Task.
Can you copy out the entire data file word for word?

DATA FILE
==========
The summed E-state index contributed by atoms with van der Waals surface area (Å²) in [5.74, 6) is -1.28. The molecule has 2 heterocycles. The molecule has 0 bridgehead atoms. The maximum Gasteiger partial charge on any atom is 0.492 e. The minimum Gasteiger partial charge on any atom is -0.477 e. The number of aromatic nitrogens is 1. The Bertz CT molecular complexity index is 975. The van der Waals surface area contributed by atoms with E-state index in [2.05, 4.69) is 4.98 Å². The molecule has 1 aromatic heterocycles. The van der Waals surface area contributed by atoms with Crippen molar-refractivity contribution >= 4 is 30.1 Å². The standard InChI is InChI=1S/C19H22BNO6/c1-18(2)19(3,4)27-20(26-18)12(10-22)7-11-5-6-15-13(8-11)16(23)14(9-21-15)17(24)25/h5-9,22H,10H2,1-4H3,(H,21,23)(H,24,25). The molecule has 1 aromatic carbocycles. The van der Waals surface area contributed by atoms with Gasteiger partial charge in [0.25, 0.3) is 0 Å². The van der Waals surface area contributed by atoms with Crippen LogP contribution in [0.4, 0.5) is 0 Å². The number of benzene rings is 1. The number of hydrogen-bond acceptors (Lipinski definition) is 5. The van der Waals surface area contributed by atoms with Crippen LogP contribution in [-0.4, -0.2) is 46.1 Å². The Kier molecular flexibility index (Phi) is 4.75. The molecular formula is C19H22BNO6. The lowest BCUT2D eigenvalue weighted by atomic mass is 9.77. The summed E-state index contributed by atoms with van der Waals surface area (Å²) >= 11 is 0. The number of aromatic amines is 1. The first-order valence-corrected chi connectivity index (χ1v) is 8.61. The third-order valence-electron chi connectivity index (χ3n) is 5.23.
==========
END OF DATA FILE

The summed E-state index contributed by atoms with van der Waals surface area (Å²) in [5.74, 6) is -1.28. The molecule has 2 heterocycles. The molecule has 0 bridgehead atoms. The maximum Gasteiger partial charge on any atom is 0.492 e. The minimum Gasteiger partial charge on any atom is -0.477 e. The number of aromatic nitrogens is 1. The Bertz CT molecular complexity index is 975. The van der Waals surface area contributed by atoms with E-state index in [2.05, 4.69) is 4.98 Å². The molecule has 1 aromatic heterocycles. The van der Waals surface area contributed by atoms with Crippen molar-refractivity contribution >= 4 is 30.1 Å². The standard InChI is InChI=1S/C19H22BNO6/c1-18(2)19(3,4)27-20(26-18)12(10-22)7-11-5-6-15-13(8-11)16(23)14(9-21-15)17(24)25/h5-9,22H,10H2,1-4H3,(H,21,23)(H,24,25). The molecule has 1 aromatic carbocycles. The van der Waals surface area contributed by atoms with Gasteiger partial charge in [0.25, 0.3) is 0 Å². The van der Waals surface area contributed by atoms with Crippen LogP contribution in [0.4, 0.5) is 0 Å². The number of benzene rings is 1. The number of hydrogen-bond acceptors (Lipinski definition) is 5. The van der Waals surface area contributed by atoms with Crippen LogP contribution in [-0.4, -0.2) is 46.1 Å². The Kier molecular flexibility index (Phi) is 4.75. The molecular formula is C19H22BNO6. The lowest BCUT2D eigenvalue weighted by atomic mass is 9.77. The summed E-state index contributed by atoms with van der Waals surface area (Å²) >= 11 is 0. The number of aromatic amines is 1. The first-order valence-corrected chi connectivity index (χ1v) is 8.61. The third-order valence-electron chi connectivity index (χ3n) is 5.23.